Overfishing and Climate Drives Changes in Biology and Recruitment of the Indian Oil Sardine Sardinella longiceps in Southeastern Arabian Sea

Kripa, V and Mohamed, K S and Koya, K P Said and Jeyabaskaran, R and Prema, D and Padua, Shelton and Kuriakose, Somy and Anilkumar, P S and Nair, Preetha G and Ambrose, T V and Dhanya, G and Abhilash, K S and Bose, John and Divya, N D and Shara, A S and Vishnu, P G (2018) Overfishing and Climate Drives Changes in Biology and Recruitment of the Indian Oil Sardine Sardinella longiceps in Southeastern Arabian Sea. Frontiers in Marine Science. pp. 1-20.

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    Abstract

    The recent fluctuations in abundance of the Indian oil sardine Sardinella longiceps, a tropical small pelagic clupeid fish, was investigated in the light of overfishing and variations in its habitat ecology in southeastern Arabian Sea. In 2012, its landings peaked to an all-time record making it the fifth largest sardine fishery in the world, and within 3 years the catches were reduced to nearly a tenth of that level. This study examined the fishery dependant factors such as effort, catch rates and expansion of fishing area; the biological variations in fish size, maturity and recruitment; and tried to relate this to the environmental variations in the sardine habitat and food availability. The 2012 mega harvest was a result of a 2-time increase in gear size and engine capacity of fishing crafts and a 3.7-time increase in fishing effort. The female maturation process was strongly influenced primarily by rainfall and then by upwelling and the resulting influx of cold nutrient-rich water in the habitat from April much before the start of the monsoon in June. After 2013, the weak monsoons and the 2015 El Nino Southern Oscillation resulted in a warmer (by an average of 1.1°C) period which negatively impacted the maturation process. The abundance of jellyfishes which are larval and young fish predators in the habitat negatively affected recruitment after 2013. The mismatch in timing of phytoplankton productivity and sardine larvae in the habitat also affected the recruitment success. These environmental divergences coupled with the excessive capture (beyond maximum sustainable yields) of spawning stock and juveniles from 2010 has resulted in this biological catastrophe which has affected the livelihood of thousands of small-scale fishers. A more responsive fisheries administration with timely restriction on fishing effort and protection of spawning stocks by way of fishery closure would have helped minimize the impacts.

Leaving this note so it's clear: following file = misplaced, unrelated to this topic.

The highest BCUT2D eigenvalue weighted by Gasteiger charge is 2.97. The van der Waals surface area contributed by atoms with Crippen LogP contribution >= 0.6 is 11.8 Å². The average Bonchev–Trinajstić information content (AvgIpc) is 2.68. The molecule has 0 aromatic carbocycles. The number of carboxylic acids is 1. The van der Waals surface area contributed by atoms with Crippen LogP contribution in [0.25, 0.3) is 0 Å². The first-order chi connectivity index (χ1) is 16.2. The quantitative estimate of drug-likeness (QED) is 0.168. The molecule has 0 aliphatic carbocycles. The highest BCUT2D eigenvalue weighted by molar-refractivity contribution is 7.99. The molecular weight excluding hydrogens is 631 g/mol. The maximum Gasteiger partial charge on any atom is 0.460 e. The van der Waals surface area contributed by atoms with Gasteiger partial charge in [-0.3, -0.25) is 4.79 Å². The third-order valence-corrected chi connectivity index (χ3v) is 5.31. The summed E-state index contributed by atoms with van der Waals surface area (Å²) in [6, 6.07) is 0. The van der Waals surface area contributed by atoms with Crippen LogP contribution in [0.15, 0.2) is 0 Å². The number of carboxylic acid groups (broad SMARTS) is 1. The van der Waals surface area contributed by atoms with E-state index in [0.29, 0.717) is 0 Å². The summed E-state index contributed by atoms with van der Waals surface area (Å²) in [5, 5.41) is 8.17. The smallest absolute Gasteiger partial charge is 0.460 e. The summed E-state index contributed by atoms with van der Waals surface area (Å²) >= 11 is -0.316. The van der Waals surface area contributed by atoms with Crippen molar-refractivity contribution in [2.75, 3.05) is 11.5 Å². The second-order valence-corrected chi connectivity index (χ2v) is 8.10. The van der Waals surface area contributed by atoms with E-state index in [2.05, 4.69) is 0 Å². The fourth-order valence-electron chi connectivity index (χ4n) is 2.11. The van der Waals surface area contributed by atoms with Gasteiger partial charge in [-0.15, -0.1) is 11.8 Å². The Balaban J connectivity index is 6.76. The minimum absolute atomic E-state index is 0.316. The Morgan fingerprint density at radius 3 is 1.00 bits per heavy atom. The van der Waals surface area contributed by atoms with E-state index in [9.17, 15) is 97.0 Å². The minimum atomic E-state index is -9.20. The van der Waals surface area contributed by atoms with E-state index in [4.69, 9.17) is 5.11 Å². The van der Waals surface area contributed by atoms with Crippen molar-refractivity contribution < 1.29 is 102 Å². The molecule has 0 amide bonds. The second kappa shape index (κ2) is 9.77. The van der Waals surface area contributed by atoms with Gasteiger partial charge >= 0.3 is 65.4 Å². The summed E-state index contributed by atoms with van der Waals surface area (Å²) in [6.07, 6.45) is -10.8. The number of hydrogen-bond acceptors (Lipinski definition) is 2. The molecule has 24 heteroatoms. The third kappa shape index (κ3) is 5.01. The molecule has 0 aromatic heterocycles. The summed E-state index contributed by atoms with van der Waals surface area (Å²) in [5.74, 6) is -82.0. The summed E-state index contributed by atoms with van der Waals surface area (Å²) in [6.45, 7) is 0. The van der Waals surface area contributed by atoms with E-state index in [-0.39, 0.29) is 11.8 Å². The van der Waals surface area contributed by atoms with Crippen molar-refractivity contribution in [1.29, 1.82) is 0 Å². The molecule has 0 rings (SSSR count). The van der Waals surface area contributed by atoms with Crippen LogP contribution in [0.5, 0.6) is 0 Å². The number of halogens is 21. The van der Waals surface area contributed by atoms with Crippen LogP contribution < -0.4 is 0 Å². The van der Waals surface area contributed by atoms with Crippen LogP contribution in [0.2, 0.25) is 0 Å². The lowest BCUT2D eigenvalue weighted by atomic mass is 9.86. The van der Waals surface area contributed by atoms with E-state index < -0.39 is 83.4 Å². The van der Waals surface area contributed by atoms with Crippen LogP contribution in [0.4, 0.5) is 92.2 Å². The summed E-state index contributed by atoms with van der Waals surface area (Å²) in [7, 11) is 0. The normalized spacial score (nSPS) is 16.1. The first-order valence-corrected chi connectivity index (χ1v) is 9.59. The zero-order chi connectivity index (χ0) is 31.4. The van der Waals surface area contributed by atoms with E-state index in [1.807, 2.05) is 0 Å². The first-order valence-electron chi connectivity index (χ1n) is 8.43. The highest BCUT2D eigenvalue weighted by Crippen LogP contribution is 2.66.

Item Type: Article
    Subjects: CMFRI Departments > CMFRI-Kochi > Marine Capture > Pelagic Fisheries
    CMFRI > CMFRI-Kochi > Marine Capture > Pelagic Fisheries
    CMFRI-Kochi > Marine Capture > Pelagic Fisheries
    CMFRI-Kochi > Marine Capture > Pelagic Fisheries

    Marine Fisheries > Marine Fishing
    Pelagic Fisheries > Oil sardine
    Pelagic Fisheries > Pelagic Fishes
    Divisions: CMFRI-Kochi > Fishery Environment
    Subject Area > CMFRI > CMFRI-Kochi > Fishery Environment
    CMFRI-Kochi > Fishery Environment
    Subject Area > CMFRI-Kochi > Fishery Environment
    Depositing User: Arun Surendran
    Date Deposited: 06 Dec 2018 06:15
    Last Modified: 06 Dec 2018 06:15
    URI: http://eprints.cmfri.org.in/id/eprint/13262

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